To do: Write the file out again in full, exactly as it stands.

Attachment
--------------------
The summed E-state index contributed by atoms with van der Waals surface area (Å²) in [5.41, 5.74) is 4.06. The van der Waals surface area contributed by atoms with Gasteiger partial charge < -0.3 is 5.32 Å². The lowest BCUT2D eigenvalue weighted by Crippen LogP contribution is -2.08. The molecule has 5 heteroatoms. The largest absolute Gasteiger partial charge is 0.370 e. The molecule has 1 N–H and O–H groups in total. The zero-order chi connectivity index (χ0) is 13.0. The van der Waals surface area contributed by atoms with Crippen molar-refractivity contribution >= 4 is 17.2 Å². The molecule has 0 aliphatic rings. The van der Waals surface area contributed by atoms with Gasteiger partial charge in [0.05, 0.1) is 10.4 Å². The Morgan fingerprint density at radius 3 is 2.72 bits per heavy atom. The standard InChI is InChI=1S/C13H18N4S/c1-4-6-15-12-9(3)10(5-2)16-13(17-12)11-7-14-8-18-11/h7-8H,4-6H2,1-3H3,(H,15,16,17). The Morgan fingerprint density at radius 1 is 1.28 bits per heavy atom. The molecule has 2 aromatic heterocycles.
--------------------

The summed E-state index contributed by atoms with van der Waals surface area (Å²) in [5.41, 5.74) is 4.06. The van der Waals surface area contributed by atoms with Gasteiger partial charge < -0.3 is 5.32 Å². The lowest BCUT2D eigenvalue weighted by Crippen LogP contribution is -2.08. The molecule has 5 heteroatoms. The largest absolute Gasteiger partial charge is 0.370 e. The molecule has 1 N–H and O–H groups in total. The zero-order chi connectivity index (χ0) is 13.0. The van der Waals surface area contributed by atoms with Crippen molar-refractivity contribution >= 4 is 17.2 Å². The molecule has 0 aliphatic rings. The van der Waals surface area contributed by atoms with Gasteiger partial charge in [0.05, 0.1) is 10.4 Å². The Morgan fingerprint density at radius 3 is 2.72 bits per heavy atom. The standard InChI is InChI=1S/C13H18N4S/c1-4-6-15-12-9(3)10(5-2)16-13(17-12)11-7-14-8-18-11/h7-8H,4-6H2,1-3H3,(H,15,16,17). The Morgan fingerprint density at radius 1 is 1.28 bits per heavy atom. The molecule has 2 aromatic heterocycles.